advocating this earlier this week was full of glib phrases - "too big to fail but potentially too big to bail" - but desperately short on substance and an understanding of the consequences of pursing such a policy.
We need a banking sector that is fit for the modern world, one that will be increasingly global despite the current retrenchment by some multi-national corporations. I say "we" and I really mean Britain here. If British banks are too small to serve the needs of global corporations then they simply won't get the business and huge amounts of capital will flow out of the City of London and the UK economy. That will cause untold economic damage.
Mr Osborne also failed to say what he would do with the banks that remain wholly in private hands. Is he expecting the Financial Services Authority and the Bank of England to break them up? If they aren't broken up, how will he stop Barclays, HSBC, Santander and others outside the UK regulatory net buying up the nicely parceled-up mini-banks he will create with his privatisation programme?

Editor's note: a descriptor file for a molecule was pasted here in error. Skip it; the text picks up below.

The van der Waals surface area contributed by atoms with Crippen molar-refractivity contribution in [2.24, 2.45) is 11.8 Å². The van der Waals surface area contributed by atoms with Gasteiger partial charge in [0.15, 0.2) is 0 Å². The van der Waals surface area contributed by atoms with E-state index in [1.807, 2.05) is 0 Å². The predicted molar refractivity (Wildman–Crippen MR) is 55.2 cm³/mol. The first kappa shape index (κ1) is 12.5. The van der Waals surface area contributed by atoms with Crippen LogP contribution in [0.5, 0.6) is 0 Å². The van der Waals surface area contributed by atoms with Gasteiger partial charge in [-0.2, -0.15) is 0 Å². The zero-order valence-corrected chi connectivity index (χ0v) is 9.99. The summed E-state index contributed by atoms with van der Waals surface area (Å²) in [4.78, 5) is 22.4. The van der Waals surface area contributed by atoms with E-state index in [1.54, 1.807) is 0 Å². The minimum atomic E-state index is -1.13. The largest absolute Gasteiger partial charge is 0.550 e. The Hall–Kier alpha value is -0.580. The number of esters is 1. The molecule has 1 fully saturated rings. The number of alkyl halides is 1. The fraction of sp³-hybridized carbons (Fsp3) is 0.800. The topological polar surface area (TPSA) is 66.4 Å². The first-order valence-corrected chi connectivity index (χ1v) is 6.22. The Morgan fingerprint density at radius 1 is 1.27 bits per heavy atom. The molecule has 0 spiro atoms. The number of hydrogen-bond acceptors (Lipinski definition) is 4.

Where he could have a point that would have been worth making - because the government is very quiet on this - is how do you return such huge state holdings to the private sector without de-stabilising the stock market and the banking sector? Timing will be one part of the answer but selling stakes off in digestible chunks will very likely be another. This lack of an properly thought out exit strategy is one area where the opposition should be scoring a few hits on the government.
I am totally unconvinced by the new Conservative policy of breaking up the partially state-owned banks as their ownership is returned to the private sector. Shadow Chancellor George Osborne's